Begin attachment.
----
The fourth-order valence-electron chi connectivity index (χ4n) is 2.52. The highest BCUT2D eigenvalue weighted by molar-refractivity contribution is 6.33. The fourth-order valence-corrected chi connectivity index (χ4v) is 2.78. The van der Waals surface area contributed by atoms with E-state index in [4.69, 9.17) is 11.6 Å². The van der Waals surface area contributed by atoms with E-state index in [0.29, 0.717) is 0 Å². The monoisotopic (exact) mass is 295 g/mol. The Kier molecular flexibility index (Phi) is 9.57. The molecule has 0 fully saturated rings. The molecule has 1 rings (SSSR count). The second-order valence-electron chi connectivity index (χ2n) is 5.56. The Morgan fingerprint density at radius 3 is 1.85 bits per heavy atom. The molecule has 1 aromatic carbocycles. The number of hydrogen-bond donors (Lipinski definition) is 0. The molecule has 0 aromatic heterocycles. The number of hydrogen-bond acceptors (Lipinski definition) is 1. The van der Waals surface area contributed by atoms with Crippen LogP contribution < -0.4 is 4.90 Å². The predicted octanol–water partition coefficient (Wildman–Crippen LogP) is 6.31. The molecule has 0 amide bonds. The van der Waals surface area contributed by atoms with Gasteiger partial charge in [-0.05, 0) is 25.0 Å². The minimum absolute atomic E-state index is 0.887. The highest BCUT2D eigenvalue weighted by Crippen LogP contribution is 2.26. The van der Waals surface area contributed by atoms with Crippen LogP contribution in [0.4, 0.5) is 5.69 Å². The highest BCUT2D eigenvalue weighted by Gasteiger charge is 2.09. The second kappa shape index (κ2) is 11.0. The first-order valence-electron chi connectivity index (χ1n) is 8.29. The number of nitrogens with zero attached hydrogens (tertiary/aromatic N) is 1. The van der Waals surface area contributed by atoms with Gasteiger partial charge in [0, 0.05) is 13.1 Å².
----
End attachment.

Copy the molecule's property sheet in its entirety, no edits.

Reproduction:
The fourth-order valence-electron chi connectivity index (χ4n) is 2.52. The highest BCUT2D eigenvalue weighted by molar-refractivity contribution is 6.33. The fourth-order valence-corrected chi connectivity index (χ4v) is 2.78. The van der Waals surface area contributed by atoms with E-state index in [4.69, 9.17) is 11.6 Å². The van der Waals surface area contributed by atoms with E-state index in [0.29, 0.717) is 0 Å². The monoisotopic (exact) mass is 295 g/mol. The Kier molecular flexibility index (Phi) is 9.57. The molecule has 0 fully saturated rings. The molecule has 1 rings (SSSR count). The second-order valence-electron chi connectivity index (χ2n) is 5.56. The Morgan fingerprint density at radius 3 is 1.85 bits per heavy atom. The molecule has 1 aromatic carbocycles. The number of hydrogen-bond donors (Lipinski definition) is 0. The molecule has 0 aromatic heterocycles. The number of hydrogen-bond acceptors (Lipinski definition) is 1. The van der Waals surface area contributed by atoms with Crippen LogP contribution < -0.4 is 4.90 Å². The predicted octanol–water partition coefficient (Wildman–Crippen LogP) is 6.31. The molecule has 0 amide bonds. The van der Waals surface area contributed by atoms with Gasteiger partial charge in [-0.05, 0) is 25.0 Å². The minimum absolute atomic E-state index is 0.887. The highest BCUT2D eigenvalue weighted by Crippen LogP contribution is 2.26. The van der Waals surface area contributed by atoms with Crippen LogP contribution in [0.4, 0.5) is 5.69 Å². The highest BCUT2D eigenvalue weighted by Gasteiger charge is 2.09. The second kappa shape index (κ2) is 11.0. The first-order valence-electron chi connectivity index (χ1n) is 8.29. The number of nitrogens with zero attached hydrogens (tertiary/aromatic N) is 1. The van der Waals surface area contributed by atoms with Gasteiger partial charge in [0, 0.05) is 13.1 Å².